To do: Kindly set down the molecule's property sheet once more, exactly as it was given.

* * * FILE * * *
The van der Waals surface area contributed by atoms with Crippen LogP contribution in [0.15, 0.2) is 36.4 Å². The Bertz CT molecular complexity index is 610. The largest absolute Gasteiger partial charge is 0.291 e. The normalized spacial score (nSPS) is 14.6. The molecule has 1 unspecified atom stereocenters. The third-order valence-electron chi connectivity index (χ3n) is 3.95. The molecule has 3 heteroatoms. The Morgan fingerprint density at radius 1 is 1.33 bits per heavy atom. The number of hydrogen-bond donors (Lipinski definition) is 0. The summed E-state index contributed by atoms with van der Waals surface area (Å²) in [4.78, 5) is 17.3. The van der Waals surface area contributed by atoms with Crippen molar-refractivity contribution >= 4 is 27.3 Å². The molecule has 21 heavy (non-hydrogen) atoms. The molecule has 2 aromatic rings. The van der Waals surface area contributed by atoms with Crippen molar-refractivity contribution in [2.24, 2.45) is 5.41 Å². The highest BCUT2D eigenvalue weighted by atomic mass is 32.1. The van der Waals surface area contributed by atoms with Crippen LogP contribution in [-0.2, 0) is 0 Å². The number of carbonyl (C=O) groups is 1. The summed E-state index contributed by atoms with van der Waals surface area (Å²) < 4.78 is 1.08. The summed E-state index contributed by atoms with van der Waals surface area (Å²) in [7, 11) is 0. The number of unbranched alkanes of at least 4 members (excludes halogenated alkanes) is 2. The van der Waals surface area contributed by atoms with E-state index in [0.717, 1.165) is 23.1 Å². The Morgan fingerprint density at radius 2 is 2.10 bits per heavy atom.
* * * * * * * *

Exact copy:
The van der Waals surface area contributed by atoms with Crippen LogP contribution in [0.15, 0.2) is 36.4 Å². The Bertz CT molecular complexity index is 610. The largest absolute Gasteiger partial charge is 0.291 e. The normalized spacial score (nSPS) is 14.6. The molecule has 1 unspecified atom stereocenters. The third-order valence-electron chi connectivity index (χ3n) is 3.95. The molecule has 3 heteroatoms. The Morgan fingerprint density at radius 1 is 1.33 bits per heavy atom. The number of hydrogen-bond donors (Lipinski definition) is 0. The summed E-state index contributed by atoms with van der Waals surface area (Å²) in [4.78, 5) is 17.3. The van der Waals surface area contributed by atoms with Crippen molar-refractivity contribution >= 4 is 27.3 Å². The molecule has 21 heavy (non-hydrogen) atoms. The molecule has 2 aromatic rings. The van der Waals surface area contributed by atoms with Crippen molar-refractivity contribution in [2.24, 2.45) is 5.41 Å². The highest BCUT2D eigenvalue weighted by atomic mass is 32.1. The van der Waals surface area contributed by atoms with Crippen LogP contribution in [-0.2, 0) is 0 Å². The number of carbonyl (C=O) groups is 1. The summed E-state index contributed by atoms with van der Waals surface area (Å²) < 4.78 is 1.08. The summed E-state index contributed by atoms with van der Waals surface area (Å²) in [7, 11) is 0. The number of unbranched alkanes of at least 4 members (excludes halogenated alkanes) is 2. The van der Waals surface area contributed by atoms with E-state index in [0.717, 1.165) is 23.1 Å². The Morgan fingerprint density at radius 2 is 2.10 bits per heavy atom.